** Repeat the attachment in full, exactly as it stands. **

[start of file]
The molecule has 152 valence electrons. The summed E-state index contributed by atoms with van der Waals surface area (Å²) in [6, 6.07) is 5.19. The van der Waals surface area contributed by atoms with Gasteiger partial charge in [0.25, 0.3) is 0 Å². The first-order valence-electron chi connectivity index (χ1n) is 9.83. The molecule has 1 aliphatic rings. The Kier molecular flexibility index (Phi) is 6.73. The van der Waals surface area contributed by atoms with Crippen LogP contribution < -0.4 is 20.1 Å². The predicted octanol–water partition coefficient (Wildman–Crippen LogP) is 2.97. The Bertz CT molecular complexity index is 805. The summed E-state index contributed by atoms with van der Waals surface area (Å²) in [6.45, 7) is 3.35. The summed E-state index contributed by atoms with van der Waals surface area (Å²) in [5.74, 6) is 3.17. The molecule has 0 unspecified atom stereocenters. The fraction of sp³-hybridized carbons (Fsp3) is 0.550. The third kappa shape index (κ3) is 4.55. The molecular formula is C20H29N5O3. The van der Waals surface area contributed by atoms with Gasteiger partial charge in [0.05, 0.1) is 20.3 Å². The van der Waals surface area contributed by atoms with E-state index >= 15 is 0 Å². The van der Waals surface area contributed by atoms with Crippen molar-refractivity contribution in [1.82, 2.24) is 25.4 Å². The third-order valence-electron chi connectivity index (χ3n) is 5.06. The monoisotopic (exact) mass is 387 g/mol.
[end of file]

The molecule has 152 valence electrons. The summed E-state index contributed by atoms with van der Waals surface area (Å²) in [6, 6.07) is 5.19. The van der Waals surface area contributed by atoms with Gasteiger partial charge in [0.25, 0.3) is 0 Å². The first-order valence-electron chi connectivity index (χ1n) is 9.83. The molecule has 1 aliphatic rings. The Kier molecular flexibility index (Phi) is 6.73. The van der Waals surface area contributed by atoms with Crippen LogP contribution < -0.4 is 20.1 Å². The predicted octanol–water partition coefficient (Wildman–Crippen LogP) is 2.97. The Bertz CT molecular complexity index is 805. The summed E-state index contributed by atoms with van der Waals surface area (Å²) in [6.45, 7) is 3.35. The summed E-state index contributed by atoms with van der Waals surface area (Å²) in [5.74, 6) is 3.17. The molecule has 0 unspecified atom stereocenters. The fraction of sp³-hybridized carbons (Fsp3) is 0.550. The third kappa shape index (κ3) is 4.55. The molecular formula is C20H29N5O3. The van der Waals surface area contributed by atoms with Gasteiger partial charge in [0.05, 0.1) is 20.3 Å². The van der Waals surface area contributed by atoms with E-state index >= 15 is 0 Å². The van der Waals surface area contributed by atoms with Crippen molar-refractivity contribution in [1.82, 2.24) is 25.4 Å². The third-order valence-electron chi connectivity index (χ3n) is 5.06. The monoisotopic (exact) mass is 387 g/mol.